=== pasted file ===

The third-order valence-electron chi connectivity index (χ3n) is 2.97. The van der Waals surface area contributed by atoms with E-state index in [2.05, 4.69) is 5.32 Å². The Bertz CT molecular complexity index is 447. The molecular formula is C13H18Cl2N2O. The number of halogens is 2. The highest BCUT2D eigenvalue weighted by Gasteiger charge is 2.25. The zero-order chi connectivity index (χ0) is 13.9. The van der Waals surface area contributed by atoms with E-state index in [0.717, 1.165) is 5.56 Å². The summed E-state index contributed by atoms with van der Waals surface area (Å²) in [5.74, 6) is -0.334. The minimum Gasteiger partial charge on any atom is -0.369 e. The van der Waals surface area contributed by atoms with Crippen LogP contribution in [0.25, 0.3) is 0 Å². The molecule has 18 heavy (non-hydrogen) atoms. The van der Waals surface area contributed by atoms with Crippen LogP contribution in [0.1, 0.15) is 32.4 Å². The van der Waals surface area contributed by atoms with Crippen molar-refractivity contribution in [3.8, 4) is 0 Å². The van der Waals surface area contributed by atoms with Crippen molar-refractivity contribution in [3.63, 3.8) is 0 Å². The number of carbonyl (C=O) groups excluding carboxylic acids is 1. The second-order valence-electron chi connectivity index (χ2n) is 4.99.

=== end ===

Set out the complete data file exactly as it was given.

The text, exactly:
The third-order valence-electron chi connectivity index (χ3n) is 2.97. The van der Waals surface area contributed by atoms with E-state index in [2.05, 4.69) is 5.32 Å². The Bertz CT molecular complexity index is 447. The molecular formula is C13H18Cl2N2O. The number of halogens is 2. The highest BCUT2D eigenvalue weighted by Gasteiger charge is 2.25. The zero-order chi connectivity index (χ0) is 13.9. The van der Waals surface area contributed by atoms with E-state index in [0.717, 1.165) is 5.56 Å². The summed E-state index contributed by atoms with van der Waals surface area (Å²) in [5.74, 6) is -0.334. The minimum Gasteiger partial charge on any atom is -0.369 e. The van der Waals surface area contributed by atoms with Crippen LogP contribution in [0.25, 0.3) is 0 Å². The molecule has 18 heavy (non-hydrogen) atoms. The van der Waals surface area contributed by atoms with Crippen LogP contribution in [0.1, 0.15) is 32.4 Å². The van der Waals surface area contributed by atoms with Crippen molar-refractivity contribution in [3.8, 4) is 0 Å². The van der Waals surface area contributed by atoms with Crippen molar-refractivity contribution in [3.63, 3.8) is 0 Å². The number of carbonyl (C=O) groups excluding carboxylic acids is 1. The second-order valence-electron chi connectivity index (χ2n) is 4.99.